Hide and seek

(Photo Credit: Theresa Lower)

This class falls under the Written Inquiry designation.

We write to question.

We get on our hands and knees and dig deep and if we read the signs we notice that we’ve never been guaranteed that the search will uncover definitive answers.  In the same way that we’ve been able to keep watching “How I Met Your Mother” and at some point become comfortable with the possibility that Ted will never disclose the mother of the two children sitting on the couch in the year 2030, we’ve finally settled into the reality that composing self is not something you cross off a to-do list. Well, unless you’re speaking of Composing Self in the proper noun sense of a class and then certainly you’re about ready to finish this thing.

I embrace the unfinished business of composing self because there’s great energy and urgency at a cliff’s edge. I’m reminded of this particularly at the end of the semester as I read student comments:

Throughout the semester, I’ve been able to compose my idea of self. I will carry that through into my final blog and will infuse ideas found in literature, religion, medicine, and other aspects of the outside world. I learned that integrating personal stories with facts and research creates balanced, trustworthy nonfiction.

You’ll learn a lot about yourself and your self and the self and how to use words and it will be really great even if you leave the class and realize that you no longer have any idea what the word “self” means.

Yet, no matter how much study we do about self, a concrete definition of self still eludes me. Perhaps I am looking for too much of a solid, dictionary definition and am unsatisfied that my own definition is still a little unclear or unofficial.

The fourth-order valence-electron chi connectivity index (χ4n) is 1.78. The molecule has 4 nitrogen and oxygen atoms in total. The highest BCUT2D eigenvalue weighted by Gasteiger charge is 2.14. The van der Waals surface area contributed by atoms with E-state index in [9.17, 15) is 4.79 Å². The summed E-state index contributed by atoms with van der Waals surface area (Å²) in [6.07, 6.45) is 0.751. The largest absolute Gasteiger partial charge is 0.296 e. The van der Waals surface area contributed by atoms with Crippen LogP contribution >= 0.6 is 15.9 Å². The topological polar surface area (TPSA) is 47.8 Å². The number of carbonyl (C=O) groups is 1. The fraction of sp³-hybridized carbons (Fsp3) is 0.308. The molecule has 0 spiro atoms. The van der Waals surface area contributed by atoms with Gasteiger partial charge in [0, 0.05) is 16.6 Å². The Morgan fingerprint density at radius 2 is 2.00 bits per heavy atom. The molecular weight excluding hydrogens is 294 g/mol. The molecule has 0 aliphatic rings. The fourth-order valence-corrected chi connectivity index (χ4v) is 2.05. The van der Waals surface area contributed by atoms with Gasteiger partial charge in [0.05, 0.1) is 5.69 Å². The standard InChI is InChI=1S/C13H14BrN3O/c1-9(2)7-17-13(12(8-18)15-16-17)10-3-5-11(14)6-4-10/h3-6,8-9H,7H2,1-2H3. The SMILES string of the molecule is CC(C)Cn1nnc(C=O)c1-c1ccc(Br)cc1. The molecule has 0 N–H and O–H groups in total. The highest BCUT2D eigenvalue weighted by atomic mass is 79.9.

So writers, here’s the big secret I didn’t tell you in January.  I never promised you a definitive self. I did offer you books and films, articles and lectures, writing assignments and talking time to help you test theories of what a self is and why a writer might choose to present a certain authorial self.  But you’ve got to take it home from here.  Go out on the ledge. Look deep into the canyon.  Go on. Compose a self. There’s nothing to lose, but your voice.

(Photo credit: Catherine Keefe)

About Catherine Keefe

Catherine Keefe is the founding and managing editor of *dirtcakes* a journal of poetry, creative nonfiction, art and photography. Her creative nonfiction essays, interviews and book reviews have appeared nationally. She teaches undergraduates how to Write About Literature, or Write Creative Nonfiction, or Compose Self at Chapman University in Orange, CA.
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